Saturday, December 17, 2005

Tying up some loose ends

I promised a Narnia review, and some comments on Doxo's Calvinism not posts. Here they are.

Narnia
"You will get whatever you seek out of Narnia." That's my assessment. By that I mean that if you go looking for Christ, you'll find him there. The obvious allusion is there. If you go looking merely for a good story, you will find it there. The story of the Pevensy children going through a wardrobe into a magical world is compelling, regardless of your views on symbolism. If you go wanting to see a good movie, you'll find it. The movie world hasn't been kind to families lately, and Disney has had some real clunkers. This is a an encouraging sign.

In fact, the only thing it was lacking was the narrator's voice that creeps out every so often. But had they chosen to include that (ala Lemony Snicket), it would have been a very different movie altogether, and not quite as good. Overall, the movie is faithful to the book, as far as one medium translates to another. I think Lewis would be proud.

On Men Doing Good
On men doing good, it may be helpful to make a distinction between good and righteous. From a human perspective, we may look at a particular action and see it as good. However, it's a whole other thing to proclaim an action righteous, because that involves a different type of judgment.

Also, I think this illustration may be helpful, as far as it goes. My uncle is a dairy farmer. He also loves to BBQ. One day, he goes out and works all day, and then comes home in the evening to cook the biggest, juiciest steaks around. The only problem is that he doesn't bother to wash his hands. The meat is good, but it is tainted, because the one who did them has hands that are tainted. Only with men, it is their hearts that are tainted.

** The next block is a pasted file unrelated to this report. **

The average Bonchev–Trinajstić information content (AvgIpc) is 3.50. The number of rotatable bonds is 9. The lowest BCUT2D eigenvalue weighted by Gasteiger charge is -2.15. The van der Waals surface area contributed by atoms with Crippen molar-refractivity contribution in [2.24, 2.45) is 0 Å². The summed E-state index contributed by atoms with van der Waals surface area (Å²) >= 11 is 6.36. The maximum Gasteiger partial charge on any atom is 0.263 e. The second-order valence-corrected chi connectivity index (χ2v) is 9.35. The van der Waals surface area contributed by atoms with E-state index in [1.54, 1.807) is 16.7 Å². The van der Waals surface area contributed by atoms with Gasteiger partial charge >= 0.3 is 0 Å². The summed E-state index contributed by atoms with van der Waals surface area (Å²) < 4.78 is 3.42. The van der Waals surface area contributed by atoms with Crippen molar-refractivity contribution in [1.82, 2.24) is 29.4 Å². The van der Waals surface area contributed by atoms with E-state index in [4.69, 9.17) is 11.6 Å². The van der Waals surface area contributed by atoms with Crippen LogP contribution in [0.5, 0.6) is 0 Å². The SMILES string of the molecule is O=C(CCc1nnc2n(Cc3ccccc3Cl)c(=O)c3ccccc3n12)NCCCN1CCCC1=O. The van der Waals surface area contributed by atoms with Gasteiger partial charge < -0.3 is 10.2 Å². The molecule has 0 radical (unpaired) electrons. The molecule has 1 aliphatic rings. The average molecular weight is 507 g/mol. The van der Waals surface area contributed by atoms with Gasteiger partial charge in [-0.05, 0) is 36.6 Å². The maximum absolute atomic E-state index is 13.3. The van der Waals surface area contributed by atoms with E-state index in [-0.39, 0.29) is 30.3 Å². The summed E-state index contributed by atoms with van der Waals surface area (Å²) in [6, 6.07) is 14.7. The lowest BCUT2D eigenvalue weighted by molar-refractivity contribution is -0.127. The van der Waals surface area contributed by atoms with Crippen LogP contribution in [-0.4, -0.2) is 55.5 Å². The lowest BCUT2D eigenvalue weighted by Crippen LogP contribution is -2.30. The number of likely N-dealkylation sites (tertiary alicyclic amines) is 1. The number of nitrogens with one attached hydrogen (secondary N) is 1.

Frank Turk offers an interesting discussion of this back in his very first post. The post is actually an open letter to Derek Webb, but has a bearing on what we're discussing here.

...let me offer a passage of Scripture and then ask my question. The passage is this (ESV):

James 1:22 But be doers of the word, and not hearers only, deceiving yourselves. 23For if anyone is a hearer of the word and not a doer, he is like a man who looks intently at his natural face in a mirror. 24For he looks at himself and goes away and at once forgets what he was like. 25But the one who looks into the perfect law, the law of liberty, and perseveres, being no hearer who forgets but a doer who acts, he will be blessed in his doing.
26If anyone thinks he is religious and does not bridle his tongue but deceives his heart, this person's religion is worthless. 27Religion that is pure and undefiled before God, the Father, is this: to visit orphans and widows in their affliction, and to keep oneself unstained from the world.


This passage says that faith is not a feeling but an action. But for example, just because Sandra Bullock gives $1 million to the Red Cross (and has done so several times in the last 5 years), that does not make her a hero of the faith; Bill Gates has dedicated $1 billion to educating children, and that does not make him a hero of the faith. Walt Disney is not a hero of the faith for making family-friendly movies. Sinead O’Connor is not a hero of the faith for protesting the Pope.